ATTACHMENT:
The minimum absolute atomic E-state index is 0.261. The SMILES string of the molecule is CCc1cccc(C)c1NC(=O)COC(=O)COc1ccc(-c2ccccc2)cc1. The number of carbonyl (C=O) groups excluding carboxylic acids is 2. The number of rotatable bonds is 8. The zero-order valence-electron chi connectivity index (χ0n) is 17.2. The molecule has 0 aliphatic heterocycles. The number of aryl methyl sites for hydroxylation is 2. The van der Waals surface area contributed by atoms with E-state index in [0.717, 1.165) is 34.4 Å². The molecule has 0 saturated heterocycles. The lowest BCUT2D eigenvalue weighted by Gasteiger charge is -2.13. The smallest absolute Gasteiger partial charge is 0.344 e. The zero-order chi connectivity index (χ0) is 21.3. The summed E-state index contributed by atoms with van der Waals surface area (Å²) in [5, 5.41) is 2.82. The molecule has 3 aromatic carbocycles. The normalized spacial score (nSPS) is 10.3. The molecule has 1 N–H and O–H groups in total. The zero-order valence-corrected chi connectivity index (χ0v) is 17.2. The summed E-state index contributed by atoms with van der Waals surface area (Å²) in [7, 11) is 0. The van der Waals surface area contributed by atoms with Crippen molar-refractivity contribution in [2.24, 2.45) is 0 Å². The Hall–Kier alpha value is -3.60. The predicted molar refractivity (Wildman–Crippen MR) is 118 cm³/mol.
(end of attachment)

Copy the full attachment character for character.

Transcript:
The minimum absolute atomic E-state index is 0.261. The SMILES string of the molecule is CCc1cccc(C)c1NC(=O)COC(=O)COc1ccc(-c2ccccc2)cc1. The number of carbonyl (C=O) groups excluding carboxylic acids is 2. The number of rotatable bonds is 8. The zero-order valence-electron chi connectivity index (χ0n) is 17.2. The molecule has 0 aliphatic heterocycles. The number of aryl methyl sites for hydroxylation is 2. The van der Waals surface area contributed by atoms with E-state index in [0.717, 1.165) is 34.4 Å². The molecule has 0 saturated heterocycles. The lowest BCUT2D eigenvalue weighted by Gasteiger charge is -2.13. The smallest absolute Gasteiger partial charge is 0.344 e. The zero-order chi connectivity index (χ0) is 21.3. The summed E-state index contributed by atoms with van der Waals surface area (Å²) in [5, 5.41) is 2.82. The molecule has 3 aromatic carbocycles. The normalized spacial score (nSPS) is 10.3. The molecule has 1 N–H and O–H groups in total. The zero-order valence-corrected chi connectivity index (χ0v) is 17.2. The summed E-state index contributed by atoms with van der Waals surface area (Å²) in [7, 11) is 0. The van der Waals surface area contributed by atoms with Crippen molar-refractivity contribution in [2.24, 2.45) is 0 Å². The Hall–Kier alpha value is -3.60. The predicted molar refractivity (Wildman–Crippen MR) is 118 cm³/mol.